Sunday, September 5, 2010

Becoming a polymath

When my dissertation advisor, Rulon Wells, died two years ago, a colleague wrote a tribute describing him as a formidable polymath. That phrase stuck in my mind, so when I encountered Vinnie Mirchandani’s book The New Polymath: Profiles in Compound-Technology Innovations (Wiley, 2010) I figured it was something I had to read.

It’s an interesting book, though not essential reading for the trader or investor. Nonetheless, we might all do well to think about these quotations from a chapter late in the book where ten polymaths from history join the discussion.

Michelangelo: “Lord, grant that I may always desire more than I can accomplish.”

Leonardo da Vinci: “Simplicity is the ultimate sophistication.”

Hypatia: “Life is an unfoldment, and the further we travel, the more truth we can comprehend.”

Nasir al-Din al-Tusi: “Anyone who does not know and does not know that he does not know is stuck forever in double ignorance.”

1 comment:

  1. Brenda, thanks for the post. My goal in the book was to describe polymath teams and enterprises, not as much individuals and of course, the focus is more on ability to integrate various tech - infotech, biotech, cleantech etc to come up with better products, processes etc. But since the book came out around the events tour, over and over again the question comes up - how can we individually become polymaths? While I caution them not to put themselves under too much pressure, the desire to improve and expand horizons is admirable in our overly specialzied world. Also, I am finding a refreshing willingness in business to look outside their confines. So, I was with a group of insurance practitioners, inherently a conservative group and the discussion was how medical devices, sensors in autors, how mobile computing could be leveraged and how other industries are doing it. So, even for your trader and investor audience, a broader set of knowledge cannot be bad.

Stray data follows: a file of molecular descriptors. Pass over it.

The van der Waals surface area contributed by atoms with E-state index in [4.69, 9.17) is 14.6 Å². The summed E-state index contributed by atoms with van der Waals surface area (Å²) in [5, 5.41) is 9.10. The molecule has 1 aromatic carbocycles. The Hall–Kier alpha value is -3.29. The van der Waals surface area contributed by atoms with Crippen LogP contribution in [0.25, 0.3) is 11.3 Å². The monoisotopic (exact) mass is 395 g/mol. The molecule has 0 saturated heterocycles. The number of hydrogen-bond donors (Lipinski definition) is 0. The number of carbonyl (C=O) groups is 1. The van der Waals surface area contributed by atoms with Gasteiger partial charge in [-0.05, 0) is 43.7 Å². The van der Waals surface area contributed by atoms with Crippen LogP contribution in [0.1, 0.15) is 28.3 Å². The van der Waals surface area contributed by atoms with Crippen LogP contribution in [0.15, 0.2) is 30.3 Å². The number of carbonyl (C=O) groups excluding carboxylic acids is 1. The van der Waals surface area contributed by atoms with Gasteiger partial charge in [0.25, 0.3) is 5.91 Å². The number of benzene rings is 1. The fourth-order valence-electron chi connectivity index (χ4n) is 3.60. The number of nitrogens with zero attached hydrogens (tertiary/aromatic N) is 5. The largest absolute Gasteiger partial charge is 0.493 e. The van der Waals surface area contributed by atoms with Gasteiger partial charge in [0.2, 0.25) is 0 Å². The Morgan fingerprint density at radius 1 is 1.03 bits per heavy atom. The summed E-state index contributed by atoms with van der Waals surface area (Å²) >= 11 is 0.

Of course, we are talking small percentage of the world is into that thinking. I presented to a young tech crowd recently and one of my slides vividly brought out the Twitter following for GE's Global research Center, which my book describes as a Polymath center with its wide range of disciplines in its 1,700 scientists and engineers versus that of Britney Spears. 700 versus 6 million. The audience laughed but I hope they took away my point that we are fixated on our social and mobile toys when we could be doing so much more... thanks again